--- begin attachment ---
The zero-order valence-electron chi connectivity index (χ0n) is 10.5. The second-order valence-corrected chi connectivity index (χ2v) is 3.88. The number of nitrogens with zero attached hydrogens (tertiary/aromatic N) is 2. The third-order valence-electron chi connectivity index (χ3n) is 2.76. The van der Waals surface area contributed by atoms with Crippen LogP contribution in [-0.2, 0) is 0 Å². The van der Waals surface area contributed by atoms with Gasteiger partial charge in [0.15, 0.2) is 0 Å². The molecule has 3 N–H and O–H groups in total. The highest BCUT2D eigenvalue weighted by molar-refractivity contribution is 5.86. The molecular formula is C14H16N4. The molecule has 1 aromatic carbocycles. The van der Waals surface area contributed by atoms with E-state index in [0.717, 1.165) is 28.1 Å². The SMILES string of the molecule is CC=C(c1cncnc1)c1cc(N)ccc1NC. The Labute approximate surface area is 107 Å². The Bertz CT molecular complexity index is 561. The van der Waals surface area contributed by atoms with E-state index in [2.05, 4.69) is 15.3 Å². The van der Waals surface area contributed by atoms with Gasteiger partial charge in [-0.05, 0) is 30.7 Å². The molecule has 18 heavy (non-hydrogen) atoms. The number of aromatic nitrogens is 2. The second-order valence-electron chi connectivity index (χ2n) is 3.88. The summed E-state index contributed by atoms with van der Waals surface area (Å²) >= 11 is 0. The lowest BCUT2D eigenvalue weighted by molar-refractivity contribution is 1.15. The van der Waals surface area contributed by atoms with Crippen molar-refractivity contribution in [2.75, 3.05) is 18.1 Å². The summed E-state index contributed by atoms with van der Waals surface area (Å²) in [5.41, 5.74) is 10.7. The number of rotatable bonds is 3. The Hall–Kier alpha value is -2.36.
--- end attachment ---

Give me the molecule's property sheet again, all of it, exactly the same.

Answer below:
The zero-order valence-electron chi connectivity index (χ0n) is 10.5. The second-order valence-corrected chi connectivity index (χ2v) is 3.88. The number of nitrogens with zero attached hydrogens (tertiary/aromatic N) is 2. The third-order valence-electron chi connectivity index (χ3n) is 2.76. The van der Waals surface area contributed by atoms with Crippen LogP contribution in [-0.2, 0) is 0 Å². The van der Waals surface area contributed by atoms with Gasteiger partial charge in [0.15, 0.2) is 0 Å². The molecule has 3 N–H and O–H groups in total. The highest BCUT2D eigenvalue weighted by molar-refractivity contribution is 5.86. The molecular formula is C14H16N4. The molecule has 1 aromatic carbocycles. The van der Waals surface area contributed by atoms with E-state index in [0.717, 1.165) is 28.1 Å². The SMILES string of the molecule is CC=C(c1cncnc1)c1cc(N)ccc1NC. The Labute approximate surface area is 107 Å². The Bertz CT molecular complexity index is 561. The van der Waals surface area contributed by atoms with E-state index in [2.05, 4.69) is 15.3 Å². The van der Waals surface area contributed by atoms with Gasteiger partial charge in [-0.05, 0) is 30.7 Å². The molecule has 18 heavy (non-hydrogen) atoms. The number of aromatic nitrogens is 2. The second-order valence-electron chi connectivity index (χ2n) is 3.88. The summed E-state index contributed by atoms with van der Waals surface area (Å²) >= 11 is 0. The lowest BCUT2D eigenvalue weighted by molar-refractivity contribution is 1.15. The van der Waals surface area contributed by atoms with Crippen molar-refractivity contribution in [2.75, 3.05) is 18.1 Å². The summed E-state index contributed by atoms with van der Waals surface area (Å²) in [5.41, 5.74) is 10.7. The number of rotatable bonds is 3. The Hall–Kier alpha value is -2.36.